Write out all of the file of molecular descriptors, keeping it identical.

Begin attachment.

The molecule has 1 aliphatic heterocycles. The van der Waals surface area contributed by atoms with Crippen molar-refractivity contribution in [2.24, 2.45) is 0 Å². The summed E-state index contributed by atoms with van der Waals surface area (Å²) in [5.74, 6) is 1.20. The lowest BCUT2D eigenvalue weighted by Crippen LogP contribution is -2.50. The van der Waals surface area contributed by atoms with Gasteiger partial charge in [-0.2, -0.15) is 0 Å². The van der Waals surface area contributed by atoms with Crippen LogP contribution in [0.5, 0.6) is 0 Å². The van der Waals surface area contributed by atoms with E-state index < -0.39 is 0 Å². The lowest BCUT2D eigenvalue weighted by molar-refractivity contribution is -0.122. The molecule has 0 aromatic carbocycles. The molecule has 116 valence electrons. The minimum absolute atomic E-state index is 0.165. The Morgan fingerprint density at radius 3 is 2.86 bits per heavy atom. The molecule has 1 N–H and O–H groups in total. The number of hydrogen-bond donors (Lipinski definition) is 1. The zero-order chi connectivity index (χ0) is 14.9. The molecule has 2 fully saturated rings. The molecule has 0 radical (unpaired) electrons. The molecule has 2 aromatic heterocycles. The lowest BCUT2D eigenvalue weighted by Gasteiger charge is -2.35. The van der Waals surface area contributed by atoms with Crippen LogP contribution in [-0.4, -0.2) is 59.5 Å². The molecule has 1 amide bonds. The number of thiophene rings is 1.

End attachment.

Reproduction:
The molecule has 1 aliphatic heterocycles. The van der Waals surface area contributed by atoms with Crippen molar-refractivity contribution in [2.24, 2.45) is 0 Å². The summed E-state index contributed by atoms with van der Waals surface area (Å²) in [5.74, 6) is 1.20. The lowest BCUT2D eigenvalue weighted by Crippen LogP contribution is -2.50. The van der Waals surface area contributed by atoms with Gasteiger partial charge in [-0.2, -0.15) is 0 Å². The van der Waals surface area contributed by atoms with Crippen LogP contribution in [0.5, 0.6) is 0 Å². The van der Waals surface area contributed by atoms with E-state index < -0.39 is 0 Å². The lowest BCUT2D eigenvalue weighted by molar-refractivity contribution is -0.122. The molecule has 0 aromatic carbocycles. The molecule has 116 valence electrons. The minimum absolute atomic E-state index is 0.165. The Morgan fingerprint density at radius 3 is 2.86 bits per heavy atom. The molecule has 1 N–H and O–H groups in total. The number of hydrogen-bond donors (Lipinski definition) is 1. The zero-order chi connectivity index (χ0) is 14.9. The molecule has 2 fully saturated rings. The molecule has 0 radical (unpaired) electrons. The molecule has 2 aromatic heterocycles. The lowest BCUT2D eigenvalue weighted by Gasteiger charge is -2.35. The van der Waals surface area contributed by atoms with Crippen LogP contribution in [-0.4, -0.2) is 59.5 Å². The molecule has 1 amide bonds. The number of thiophene rings is 1.